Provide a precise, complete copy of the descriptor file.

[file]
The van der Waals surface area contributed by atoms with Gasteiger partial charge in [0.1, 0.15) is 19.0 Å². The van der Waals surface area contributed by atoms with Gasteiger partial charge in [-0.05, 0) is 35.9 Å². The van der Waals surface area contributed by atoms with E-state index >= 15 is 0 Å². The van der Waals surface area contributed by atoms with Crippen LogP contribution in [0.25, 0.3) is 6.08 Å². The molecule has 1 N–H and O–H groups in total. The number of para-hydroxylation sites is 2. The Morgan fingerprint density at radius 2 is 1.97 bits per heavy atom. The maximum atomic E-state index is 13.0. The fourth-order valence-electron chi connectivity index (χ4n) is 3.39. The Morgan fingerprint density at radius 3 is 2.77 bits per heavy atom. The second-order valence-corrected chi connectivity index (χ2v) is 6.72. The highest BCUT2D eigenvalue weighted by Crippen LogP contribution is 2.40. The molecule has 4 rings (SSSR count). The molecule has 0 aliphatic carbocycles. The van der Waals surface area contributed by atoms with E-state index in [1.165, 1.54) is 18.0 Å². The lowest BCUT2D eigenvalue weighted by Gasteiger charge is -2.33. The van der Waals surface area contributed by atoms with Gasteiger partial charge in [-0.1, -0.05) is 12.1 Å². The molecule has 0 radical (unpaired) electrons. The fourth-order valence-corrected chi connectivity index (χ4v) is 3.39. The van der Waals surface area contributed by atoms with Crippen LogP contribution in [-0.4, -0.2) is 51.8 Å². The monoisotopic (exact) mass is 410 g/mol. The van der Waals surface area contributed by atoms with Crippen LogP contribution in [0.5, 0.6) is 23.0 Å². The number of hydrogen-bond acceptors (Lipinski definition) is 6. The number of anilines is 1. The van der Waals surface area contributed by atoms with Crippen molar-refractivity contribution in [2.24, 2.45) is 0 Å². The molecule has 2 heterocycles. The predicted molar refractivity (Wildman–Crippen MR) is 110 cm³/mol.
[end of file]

The van der Waals surface area contributed by atoms with Gasteiger partial charge in [0.1, 0.15) is 19.0 Å². The van der Waals surface area contributed by atoms with Gasteiger partial charge in [-0.05, 0) is 35.9 Å². The van der Waals surface area contributed by atoms with E-state index >= 15 is 0 Å². The van der Waals surface area contributed by atoms with Crippen LogP contribution in [0.25, 0.3) is 6.08 Å². The molecule has 1 N–H and O–H groups in total. The number of para-hydroxylation sites is 2. The Morgan fingerprint density at radius 2 is 1.97 bits per heavy atom. The maximum atomic E-state index is 13.0. The fourth-order valence-electron chi connectivity index (χ4n) is 3.39. The Morgan fingerprint density at radius 3 is 2.77 bits per heavy atom. The second-order valence-corrected chi connectivity index (χ2v) is 6.72. The highest BCUT2D eigenvalue weighted by Crippen LogP contribution is 2.40. The molecule has 4 rings (SSSR count). The molecule has 0 aliphatic carbocycles. The van der Waals surface area contributed by atoms with E-state index in [1.165, 1.54) is 18.0 Å². The lowest BCUT2D eigenvalue weighted by Gasteiger charge is -2.33. The van der Waals surface area contributed by atoms with Gasteiger partial charge in [-0.1, -0.05) is 12.1 Å². The molecule has 0 radical (unpaired) electrons. The fourth-order valence-corrected chi connectivity index (χ4v) is 3.39. The van der Waals surface area contributed by atoms with Crippen LogP contribution in [-0.4, -0.2) is 51.8 Å². The monoisotopic (exact) mass is 410 g/mol. The van der Waals surface area contributed by atoms with Crippen LogP contribution in [0.5, 0.6) is 23.0 Å². The number of hydrogen-bond acceptors (Lipinski definition) is 6. The number of anilines is 1. The van der Waals surface area contributed by atoms with Crippen molar-refractivity contribution in [2.24, 2.45) is 0 Å². The molecule has 2 heterocycles. The predicted molar refractivity (Wildman–Crippen MR) is 110 cm³/mol.